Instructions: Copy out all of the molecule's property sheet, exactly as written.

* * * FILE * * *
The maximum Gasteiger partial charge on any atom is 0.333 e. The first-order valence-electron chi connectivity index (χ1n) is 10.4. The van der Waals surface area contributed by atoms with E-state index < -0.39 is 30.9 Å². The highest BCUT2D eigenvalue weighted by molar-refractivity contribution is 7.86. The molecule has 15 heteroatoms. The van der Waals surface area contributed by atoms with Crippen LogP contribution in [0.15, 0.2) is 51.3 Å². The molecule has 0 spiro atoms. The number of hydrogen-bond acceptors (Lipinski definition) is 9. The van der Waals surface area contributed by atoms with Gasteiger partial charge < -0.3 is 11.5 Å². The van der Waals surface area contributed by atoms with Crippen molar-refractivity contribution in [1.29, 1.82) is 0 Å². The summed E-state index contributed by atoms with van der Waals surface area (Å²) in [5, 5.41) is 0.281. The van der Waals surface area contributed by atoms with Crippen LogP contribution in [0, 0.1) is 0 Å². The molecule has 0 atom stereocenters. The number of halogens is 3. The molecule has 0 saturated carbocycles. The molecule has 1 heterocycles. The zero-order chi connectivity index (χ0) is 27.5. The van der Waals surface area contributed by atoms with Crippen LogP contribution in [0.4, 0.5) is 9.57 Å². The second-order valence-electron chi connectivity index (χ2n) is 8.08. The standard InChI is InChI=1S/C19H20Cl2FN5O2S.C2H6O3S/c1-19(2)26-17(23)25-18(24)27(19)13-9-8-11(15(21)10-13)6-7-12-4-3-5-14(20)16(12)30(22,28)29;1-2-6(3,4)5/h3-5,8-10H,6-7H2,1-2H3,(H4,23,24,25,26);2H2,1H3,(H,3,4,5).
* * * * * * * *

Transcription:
The maximum Gasteiger partial charge on any atom is 0.333 e. The first-order valence-electron chi connectivity index (χ1n) is 10.4. The van der Waals surface area contributed by atoms with E-state index < -0.39 is 30.9 Å². The highest BCUT2D eigenvalue weighted by molar-refractivity contribution is 7.86. The molecule has 15 heteroatoms. The van der Waals surface area contributed by atoms with Crippen LogP contribution in [0.15, 0.2) is 51.3 Å². The molecule has 0 spiro atoms. The number of hydrogen-bond acceptors (Lipinski definition) is 9. The van der Waals surface area contributed by atoms with Gasteiger partial charge < -0.3 is 11.5 Å². The van der Waals surface area contributed by atoms with Crippen molar-refractivity contribution in [1.29, 1.82) is 0 Å². The summed E-state index contributed by atoms with van der Waals surface area (Å²) in [5, 5.41) is 0.281. The van der Waals surface area contributed by atoms with Crippen LogP contribution in [0, 0.1) is 0 Å². The molecule has 0 atom stereocenters. The number of halogens is 3. The molecule has 0 saturated carbocycles. The molecule has 1 heterocycles. The zero-order chi connectivity index (χ0) is 27.5. The van der Waals surface area contributed by atoms with Crippen LogP contribution in [0.4, 0.5) is 9.57 Å². The second-order valence-electron chi connectivity index (χ2n) is 8.08. The standard InChI is InChI=1S/C19H20Cl2FN5O2S.C2H6O3S/c1-19(2)26-17(23)25-18(24)27(19)13-9-8-11(15(21)10-13)6-7-12-4-3-5-14(20)16(12)30(22,28)29;1-2-6(3,4)5/h3-5,8-10H,6-7H2,1-2H3,(H4,23,24,25,26);2H2,1H3,(H,3,4,5).